“We built a portfolio of vaccines and took them into development to make sure that at least one of them makes it to the finish line. And if more than one makes it to the finish line we can accrue and accumulate vaccine doses faster than if we were relying on a single provider,” he said. 

Ben Smilowitz, founder and executive director of the Disaster Accountability Project and SmartResponse.org, a nonprofit started after Hurricane Katrina, says the White House should invoke the Defense Production Act to expand production.

“The vaccines may have been produced at warp speed.  However production is, at best, a slow jog due to the lack of leadership from the top,” he said in a statement. “The U.S. government is not treating this disaster with the urgency needed. Quit waiting for a deal and use Defense Production Act to the fullest extent possible.”

Late Monday, the FDA said the Pfizer vials may contain extra doses than originally thought, potentially increasing the supply from 100 million to 120 million doses through March. The company originally said the vials can vaccinate five people, but further analysis shows there is enough drug to administer six or seven injections.

Click here for more FreightWaves and American Shipper stories by Eric Kulisch.

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FedEx, UPS trucks depart with first Pfizer COVID vaccines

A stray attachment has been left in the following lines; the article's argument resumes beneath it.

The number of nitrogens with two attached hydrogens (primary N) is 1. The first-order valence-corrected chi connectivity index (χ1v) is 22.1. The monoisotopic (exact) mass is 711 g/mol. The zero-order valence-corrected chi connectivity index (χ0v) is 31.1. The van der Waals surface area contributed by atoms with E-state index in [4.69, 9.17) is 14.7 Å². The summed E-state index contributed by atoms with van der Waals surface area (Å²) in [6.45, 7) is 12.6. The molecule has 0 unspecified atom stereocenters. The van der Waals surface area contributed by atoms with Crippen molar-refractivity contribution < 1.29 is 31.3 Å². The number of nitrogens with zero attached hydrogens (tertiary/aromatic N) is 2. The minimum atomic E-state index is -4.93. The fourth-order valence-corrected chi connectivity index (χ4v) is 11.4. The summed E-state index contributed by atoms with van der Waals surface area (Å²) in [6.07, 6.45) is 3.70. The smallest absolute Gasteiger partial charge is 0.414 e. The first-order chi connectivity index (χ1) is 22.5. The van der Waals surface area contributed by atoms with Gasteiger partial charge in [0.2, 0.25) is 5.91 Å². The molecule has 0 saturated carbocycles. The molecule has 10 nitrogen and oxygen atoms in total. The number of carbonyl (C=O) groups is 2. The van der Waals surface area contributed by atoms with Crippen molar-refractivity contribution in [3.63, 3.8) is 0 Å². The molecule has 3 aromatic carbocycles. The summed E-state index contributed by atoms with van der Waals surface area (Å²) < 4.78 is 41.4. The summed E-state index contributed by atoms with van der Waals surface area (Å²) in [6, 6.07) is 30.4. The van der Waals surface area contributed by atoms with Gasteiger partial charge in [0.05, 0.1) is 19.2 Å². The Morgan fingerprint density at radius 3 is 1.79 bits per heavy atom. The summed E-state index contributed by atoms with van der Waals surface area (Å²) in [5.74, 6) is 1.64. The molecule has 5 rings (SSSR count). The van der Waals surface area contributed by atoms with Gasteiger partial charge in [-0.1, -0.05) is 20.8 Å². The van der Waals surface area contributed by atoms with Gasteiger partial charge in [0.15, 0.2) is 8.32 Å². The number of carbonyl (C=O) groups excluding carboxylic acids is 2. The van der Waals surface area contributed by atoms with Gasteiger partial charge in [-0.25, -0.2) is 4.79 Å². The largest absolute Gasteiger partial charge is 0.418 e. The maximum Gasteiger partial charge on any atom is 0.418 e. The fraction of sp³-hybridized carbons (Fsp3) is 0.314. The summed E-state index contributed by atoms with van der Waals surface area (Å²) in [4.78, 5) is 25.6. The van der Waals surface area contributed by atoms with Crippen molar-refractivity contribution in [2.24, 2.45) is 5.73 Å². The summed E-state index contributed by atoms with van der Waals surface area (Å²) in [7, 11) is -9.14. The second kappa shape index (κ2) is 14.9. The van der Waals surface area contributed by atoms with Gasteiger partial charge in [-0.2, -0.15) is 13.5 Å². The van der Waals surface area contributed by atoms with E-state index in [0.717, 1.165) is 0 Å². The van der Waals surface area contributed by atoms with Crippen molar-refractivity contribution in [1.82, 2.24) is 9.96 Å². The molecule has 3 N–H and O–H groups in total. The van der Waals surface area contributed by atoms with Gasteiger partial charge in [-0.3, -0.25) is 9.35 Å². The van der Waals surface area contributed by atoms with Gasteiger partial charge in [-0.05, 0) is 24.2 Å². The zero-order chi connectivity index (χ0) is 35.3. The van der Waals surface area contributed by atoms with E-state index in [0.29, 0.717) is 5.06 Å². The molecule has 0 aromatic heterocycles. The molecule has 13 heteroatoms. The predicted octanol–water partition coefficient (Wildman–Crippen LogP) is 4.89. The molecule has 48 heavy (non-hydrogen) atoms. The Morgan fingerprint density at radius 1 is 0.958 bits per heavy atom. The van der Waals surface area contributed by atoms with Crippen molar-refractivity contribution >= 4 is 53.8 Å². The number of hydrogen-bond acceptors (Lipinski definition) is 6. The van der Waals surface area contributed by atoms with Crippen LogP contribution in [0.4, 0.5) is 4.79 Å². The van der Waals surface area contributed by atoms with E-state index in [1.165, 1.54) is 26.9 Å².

Eric Kulisch, Air Cargo Editor

Eric is the Air Cargo Market Editor at FreightWaves. An award-winning business journalist with extensive experience covering the logistics sector, Eric spent nearly two years as the Washington, D.C., correspondent for Automotive News, where he focused on regulatory and policy issues surrounding autonomous vehicles, mobility, fuel economy and safety. He has won two regional Gold Medals from the American Society of Business Publication Editors for government coverage and news analysis, and was voted best for feature writing and commentary in the Trade/Newsletter category by the D.C. Chapter of the Society of Professional Journalists. As associate editor at American Shipper Magazine for more than a decade, he wrote about trade, freight transportation and supply chains. Eric is based in Portland, Oregon. He can be reached for comments and tips at ekulisch@freightwaves.com